What I accomplish in this clip:

  • Finished basic implementation of castling checker.

Here are some lessons to take away:

  • It’s pretty rare to extract a class, find testing a lot easier on it, and then, at the end, come to regret extracting the class.  When you find yourself banging your head against the wall in a growing iceberg class, extract!
  • Refactoring to clean code makes it a lot easier to hit the ground running when you come back to your code after a while.
  • The goal of test driving a production code base is not to address all possible inputs to the thing under test.  You test drive until the implementation is done.  If you continue to write green tests after that, you’re no longer test driving.  There’s nothing wrong with this activity, but take care that you’re not adding cruft instead of value to your code base.
  • I wrote maybe 10 tests to drive the implementation of castling for white pieces, and then something like 3 tests to make it also apply to black pieces.  This is normal.  Just because I wrote 10 tests to get 50% of the functionality does NOT mean that I have to write another 10 tests to get the other 50%.


My New Project and Dignity in Hiring

I saw this tweet tonight and thought of dignity in hiring.

I admittedly didn’t read through the site in a ton of detail, but notwithstanding that, I found myself feeling a little giddy. Apologies in advance for the spoiler, but one of the main things for which I’ll be advocating in my in-progress book, Developer Hegemony, is that software developers stop commoditizing their labor at pennies on the dollar. Instead, I think they/we should form organizational structures akin to law firms, and sell software expertise as a professional service. With this model, a rising tide will lift all boats. Even the odd staff developer at some non-software company will be paid more like staff counsel than like someone with 4 layers of middle management between them and people that make decisions.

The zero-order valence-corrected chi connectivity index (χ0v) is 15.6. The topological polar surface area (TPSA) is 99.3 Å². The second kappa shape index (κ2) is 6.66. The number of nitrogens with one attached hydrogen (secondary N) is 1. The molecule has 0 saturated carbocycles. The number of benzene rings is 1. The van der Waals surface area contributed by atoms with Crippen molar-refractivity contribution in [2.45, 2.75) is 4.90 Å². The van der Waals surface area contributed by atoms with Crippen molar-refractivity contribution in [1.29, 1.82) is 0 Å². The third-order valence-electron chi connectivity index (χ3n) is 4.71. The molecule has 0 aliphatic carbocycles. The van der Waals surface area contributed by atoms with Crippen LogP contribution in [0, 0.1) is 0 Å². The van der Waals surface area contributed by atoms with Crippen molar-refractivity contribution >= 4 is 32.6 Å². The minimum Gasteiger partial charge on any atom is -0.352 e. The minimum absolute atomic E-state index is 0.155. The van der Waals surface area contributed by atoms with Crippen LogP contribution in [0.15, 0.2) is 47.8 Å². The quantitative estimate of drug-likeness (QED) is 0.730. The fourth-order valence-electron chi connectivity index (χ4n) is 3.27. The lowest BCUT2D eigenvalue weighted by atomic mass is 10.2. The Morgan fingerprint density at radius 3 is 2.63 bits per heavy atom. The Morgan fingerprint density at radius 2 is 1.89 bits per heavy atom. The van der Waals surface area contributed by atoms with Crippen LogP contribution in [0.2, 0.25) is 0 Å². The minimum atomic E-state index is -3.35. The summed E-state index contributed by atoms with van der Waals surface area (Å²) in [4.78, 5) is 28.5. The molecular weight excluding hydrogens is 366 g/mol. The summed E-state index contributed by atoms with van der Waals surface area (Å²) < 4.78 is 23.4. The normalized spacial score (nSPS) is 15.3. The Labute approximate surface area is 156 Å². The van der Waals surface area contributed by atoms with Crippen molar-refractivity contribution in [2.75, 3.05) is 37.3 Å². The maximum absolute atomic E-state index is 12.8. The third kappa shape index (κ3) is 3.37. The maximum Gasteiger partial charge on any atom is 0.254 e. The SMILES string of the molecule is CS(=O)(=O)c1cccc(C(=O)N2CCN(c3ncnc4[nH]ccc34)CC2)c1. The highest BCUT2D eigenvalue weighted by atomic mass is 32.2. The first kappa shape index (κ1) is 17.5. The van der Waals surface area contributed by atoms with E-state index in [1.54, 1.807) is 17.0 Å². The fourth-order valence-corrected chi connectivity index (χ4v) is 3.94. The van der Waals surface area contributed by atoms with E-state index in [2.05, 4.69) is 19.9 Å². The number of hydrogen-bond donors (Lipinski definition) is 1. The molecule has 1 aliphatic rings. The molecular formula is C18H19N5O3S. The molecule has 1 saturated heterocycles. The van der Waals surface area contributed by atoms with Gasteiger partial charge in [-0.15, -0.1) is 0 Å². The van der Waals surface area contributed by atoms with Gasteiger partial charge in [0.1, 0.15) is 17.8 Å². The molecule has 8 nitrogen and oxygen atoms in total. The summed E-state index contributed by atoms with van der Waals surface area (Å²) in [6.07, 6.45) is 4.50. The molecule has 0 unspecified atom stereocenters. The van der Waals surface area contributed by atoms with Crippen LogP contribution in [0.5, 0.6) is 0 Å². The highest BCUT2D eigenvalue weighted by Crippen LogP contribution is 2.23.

But, I digress. I mention seeing this site because it was a hopeful reminder that better ways of marrying developers with automation needs are on the way.  And, for my part, I’ve been thinking about how to get there, and not just for the purpose of my book.

A bit under 2 years ago, I realized that I’d completely burned out on salaried, exempt (i.e. full time) employment.  At the core of this was the feeling that exclusive employment cedes entirely too much control over one’s circumstances to another entity.  On a long enough timeline, you’ll find yourself in a situation you don’t like, doing things that you think are stupid, and hoping for reprieve before you have to make the life-disrupting decision to go job hunting on the sly.


So, I followed the advice that brings you continuous integration: if it hurts, do it more and more, until it’s painless.  I decided that, whether it be with employers, clients, or anything else, I’d never be completely able to prevent a situation from going sideways.  But what I can control is how easy it is for me to hit the eject button when it does.  And having a bunch of different clients and a whole ton of connections makes any single depression of the eject button relatively painless for me.  I was done putting all of my eggs in one basket.

That’s gone quite well.  These days I have more offers for work than I can take on, and a lot of different connections, contacts, and clients.  Life is good.  Maintaining my own pipeline is not without its drawbacks.  When you’re taking a break from your 9 to 5 gig on weekends, you might well find me invoicing or following up on prospective contracts.  But, I wouldn’t trade the relative freedom when it comes to controlling my working destiny.  I work more hours than most, but none of those hours are spent doing things that I think are stupid, at the behest of some megalomaniacal expert beginner.  And that has made all the difference. Read More